Bookseller launches campaign to build a new home for Arabic books and culture in London

Bookseller launches campaign to build a new home for Arabic books and culture in London
Bookseller Mohammed Masoud has launched a campaign to build a new home for Arabic books and culture in London.
2 min read
11 January, 2023
Al Saqi Books, founded by André and Salwa Gaspard along with Mai Ghoussoub, was open for 44 years [source: Getty]

A passionate bookseller on Wednesday launched a campaign to create a new literary space for Arabic books and culture in London for the next generation of readers. 

Mohammad Masoud, who has worked in several bookshops in South West Asia and North Africa, told The New Arab that he wants to build a community hub named "Maqam", where everyone is invited to celebrate and learn about the extensive canon of Arabic literature

He has contacted a number of publishing houses and many independent shops with the aim of supporting Arabic booksellers in the SWANA region. Masoud said many have agreed to present their books on his website. He also plans on selling his collection and other people's rare books. 

He created a JustGiving page to help raise the necessary funds to see his literary dream become a reality with the goal of acquiring £90,000 to run Maqam for its first year. 

"It was a sad moment when Al Saqi closed their doors," Masoud told The New Arab.  The bookseller had worked for the shop since it re-opened in 2021 after the Covid-19 pandemic.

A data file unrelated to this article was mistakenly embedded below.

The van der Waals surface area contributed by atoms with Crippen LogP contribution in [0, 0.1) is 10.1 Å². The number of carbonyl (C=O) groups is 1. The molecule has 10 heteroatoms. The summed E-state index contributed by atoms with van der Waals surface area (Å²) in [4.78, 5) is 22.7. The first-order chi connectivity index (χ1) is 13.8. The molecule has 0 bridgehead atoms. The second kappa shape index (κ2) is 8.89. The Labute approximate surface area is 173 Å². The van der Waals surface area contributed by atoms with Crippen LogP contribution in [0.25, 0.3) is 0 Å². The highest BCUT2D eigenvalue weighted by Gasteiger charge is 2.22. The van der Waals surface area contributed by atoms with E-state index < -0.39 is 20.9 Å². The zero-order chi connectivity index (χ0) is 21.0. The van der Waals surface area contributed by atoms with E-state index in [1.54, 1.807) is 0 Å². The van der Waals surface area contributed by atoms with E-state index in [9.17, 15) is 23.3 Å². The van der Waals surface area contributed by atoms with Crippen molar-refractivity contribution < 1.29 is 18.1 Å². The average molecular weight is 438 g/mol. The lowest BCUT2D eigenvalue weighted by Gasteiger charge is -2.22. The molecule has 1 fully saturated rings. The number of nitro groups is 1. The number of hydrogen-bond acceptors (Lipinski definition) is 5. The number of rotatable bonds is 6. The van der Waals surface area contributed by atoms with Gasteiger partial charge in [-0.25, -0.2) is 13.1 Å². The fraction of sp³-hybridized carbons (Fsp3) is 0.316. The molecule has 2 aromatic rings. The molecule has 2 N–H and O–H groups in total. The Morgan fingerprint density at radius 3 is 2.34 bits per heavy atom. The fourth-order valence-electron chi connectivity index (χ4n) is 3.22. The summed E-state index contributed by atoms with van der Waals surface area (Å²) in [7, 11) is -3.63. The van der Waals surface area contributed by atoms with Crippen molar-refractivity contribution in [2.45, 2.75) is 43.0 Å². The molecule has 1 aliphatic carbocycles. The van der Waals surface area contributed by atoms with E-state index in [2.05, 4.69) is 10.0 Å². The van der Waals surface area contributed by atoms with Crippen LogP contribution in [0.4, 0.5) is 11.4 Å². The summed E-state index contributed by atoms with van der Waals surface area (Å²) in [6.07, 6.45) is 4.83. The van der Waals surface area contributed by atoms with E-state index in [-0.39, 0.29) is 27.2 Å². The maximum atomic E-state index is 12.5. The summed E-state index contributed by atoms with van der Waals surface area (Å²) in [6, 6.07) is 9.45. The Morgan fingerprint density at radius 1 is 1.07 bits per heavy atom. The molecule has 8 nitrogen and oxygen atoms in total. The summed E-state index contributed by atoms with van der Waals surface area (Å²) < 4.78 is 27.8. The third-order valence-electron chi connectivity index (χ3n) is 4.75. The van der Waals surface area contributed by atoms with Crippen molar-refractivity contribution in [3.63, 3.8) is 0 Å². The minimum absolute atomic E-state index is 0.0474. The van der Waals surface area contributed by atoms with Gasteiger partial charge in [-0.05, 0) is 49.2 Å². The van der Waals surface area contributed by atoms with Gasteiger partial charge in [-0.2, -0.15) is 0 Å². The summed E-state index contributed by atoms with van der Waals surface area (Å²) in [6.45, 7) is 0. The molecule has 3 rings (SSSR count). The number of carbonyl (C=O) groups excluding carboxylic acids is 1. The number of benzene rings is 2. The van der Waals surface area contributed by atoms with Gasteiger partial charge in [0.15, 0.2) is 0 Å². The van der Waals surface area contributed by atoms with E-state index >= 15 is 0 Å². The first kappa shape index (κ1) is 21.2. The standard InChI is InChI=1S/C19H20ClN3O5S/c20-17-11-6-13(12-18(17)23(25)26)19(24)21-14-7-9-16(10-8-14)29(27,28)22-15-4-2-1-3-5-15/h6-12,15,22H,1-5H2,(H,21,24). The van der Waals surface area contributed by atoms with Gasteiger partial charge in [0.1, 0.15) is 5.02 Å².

"But perhaps I was destined to do that. [This is a] new generation, new blood taking over the scene," he added. 

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Masoud, who didn’t sleep for days approaching the project launch, said his plans were "challenging" but he was inspired to make something new to carry on this love of literature and Arabic culture.

The young bookseller is joined by "Abdulisms", Maqam's creative director, as well as contributors Heba Al-Hayek, Ghaith Hilal, Asia Khatun and Redwan (calligraffenomenal). 

He envisions a space where people can sit, drink coffee, and read as well as a forum for various events such as Arabic classes, calligraphy, and storytelling sessions. 

 
 
 
 
 
 
 
 
 
 
 
 
 
 
 

A post shared by Masoud (@moemasoud1)

The hope is to combine JustGiving donations, which totalled around £300 by the end of the first week, with grants and money raised from public events. 

"I want this to be a safe space for all," Masoud said. 

"To show our culture, who we are. To show the true face of the Middle East, of SWANA culture and its people."

This article has been amended with additional details and context

 
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